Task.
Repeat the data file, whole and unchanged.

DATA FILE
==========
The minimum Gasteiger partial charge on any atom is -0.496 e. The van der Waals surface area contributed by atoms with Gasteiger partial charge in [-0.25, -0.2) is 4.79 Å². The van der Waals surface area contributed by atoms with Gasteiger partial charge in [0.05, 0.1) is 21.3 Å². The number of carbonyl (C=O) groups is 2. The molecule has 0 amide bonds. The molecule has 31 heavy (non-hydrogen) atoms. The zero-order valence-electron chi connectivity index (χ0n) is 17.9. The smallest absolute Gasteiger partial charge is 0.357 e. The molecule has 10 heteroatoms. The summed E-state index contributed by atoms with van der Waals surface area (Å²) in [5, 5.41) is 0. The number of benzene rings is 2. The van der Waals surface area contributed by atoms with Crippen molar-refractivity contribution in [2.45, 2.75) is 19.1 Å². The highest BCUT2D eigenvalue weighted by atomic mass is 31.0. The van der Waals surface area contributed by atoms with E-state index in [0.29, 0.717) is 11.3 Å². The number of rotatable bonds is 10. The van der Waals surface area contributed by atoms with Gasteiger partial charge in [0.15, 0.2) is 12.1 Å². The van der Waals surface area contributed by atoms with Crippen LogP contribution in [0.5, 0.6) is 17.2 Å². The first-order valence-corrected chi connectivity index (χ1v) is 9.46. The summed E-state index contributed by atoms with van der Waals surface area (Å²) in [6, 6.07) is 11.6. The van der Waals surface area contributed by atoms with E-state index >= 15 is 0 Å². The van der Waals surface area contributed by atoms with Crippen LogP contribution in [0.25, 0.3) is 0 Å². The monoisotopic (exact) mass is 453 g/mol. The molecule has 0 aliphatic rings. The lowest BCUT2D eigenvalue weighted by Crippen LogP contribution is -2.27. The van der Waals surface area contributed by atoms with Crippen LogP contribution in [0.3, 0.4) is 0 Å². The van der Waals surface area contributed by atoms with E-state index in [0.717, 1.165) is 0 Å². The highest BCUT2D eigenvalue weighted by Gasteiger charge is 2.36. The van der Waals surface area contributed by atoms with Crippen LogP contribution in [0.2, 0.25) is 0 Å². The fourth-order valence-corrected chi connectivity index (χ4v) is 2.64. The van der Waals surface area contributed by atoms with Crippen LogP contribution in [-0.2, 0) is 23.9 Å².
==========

The minimum Gasteiger partial charge on any atom is -0.496 e. The van der Waals surface area contributed by atoms with Gasteiger partial charge in [-0.25, -0.2) is 4.79 Å². The van der Waals surface area contributed by atoms with Gasteiger partial charge in [0.05, 0.1) is 21.3 Å². The number of carbonyl (C=O) groups is 2. The molecule has 0 amide bonds. The molecule has 31 heavy (non-hydrogen) atoms. The zero-order valence-electron chi connectivity index (χ0n) is 17.9. The smallest absolute Gasteiger partial charge is 0.357 e. The molecule has 10 heteroatoms. The summed E-state index contributed by atoms with van der Waals surface area (Å²) in [5, 5.41) is 0. The number of benzene rings is 2. The van der Waals surface area contributed by atoms with Crippen molar-refractivity contribution in [2.45, 2.75) is 19.1 Å². The highest BCUT2D eigenvalue weighted by atomic mass is 31.0. The van der Waals surface area contributed by atoms with E-state index in [0.29, 0.717) is 11.3 Å². The number of rotatable bonds is 10. The van der Waals surface area contributed by atoms with Gasteiger partial charge in [0.15, 0.2) is 12.1 Å². The van der Waals surface area contributed by atoms with Crippen LogP contribution in [0.5, 0.6) is 17.2 Å². The first-order valence-corrected chi connectivity index (χ1v) is 9.46. The summed E-state index contributed by atoms with van der Waals surface area (Å²) in [6, 6.07) is 11.6. The van der Waals surface area contributed by atoms with E-state index >= 15 is 0 Å². The van der Waals surface area contributed by atoms with Crippen LogP contribution in [0.25, 0.3) is 0 Å². The monoisotopic (exact) mass is 453 g/mol. The molecule has 0 aliphatic rings. The lowest BCUT2D eigenvalue weighted by Crippen LogP contribution is -2.27. The van der Waals surface area contributed by atoms with Crippen LogP contribution in [0.3, 0.4) is 0 Å². The van der Waals surface area contributed by atoms with E-state index in [0.717, 1.165) is 0 Å². The highest BCUT2D eigenvalue weighted by Gasteiger charge is 2.36. The van der Waals surface area contributed by atoms with Crippen LogP contribution in [0.2, 0.25) is 0 Å². The fourth-order valence-corrected chi connectivity index (χ4v) is 2.64. The van der Waals surface area contributed by atoms with Crippen LogP contribution in [-0.2, 0) is 23.9 Å².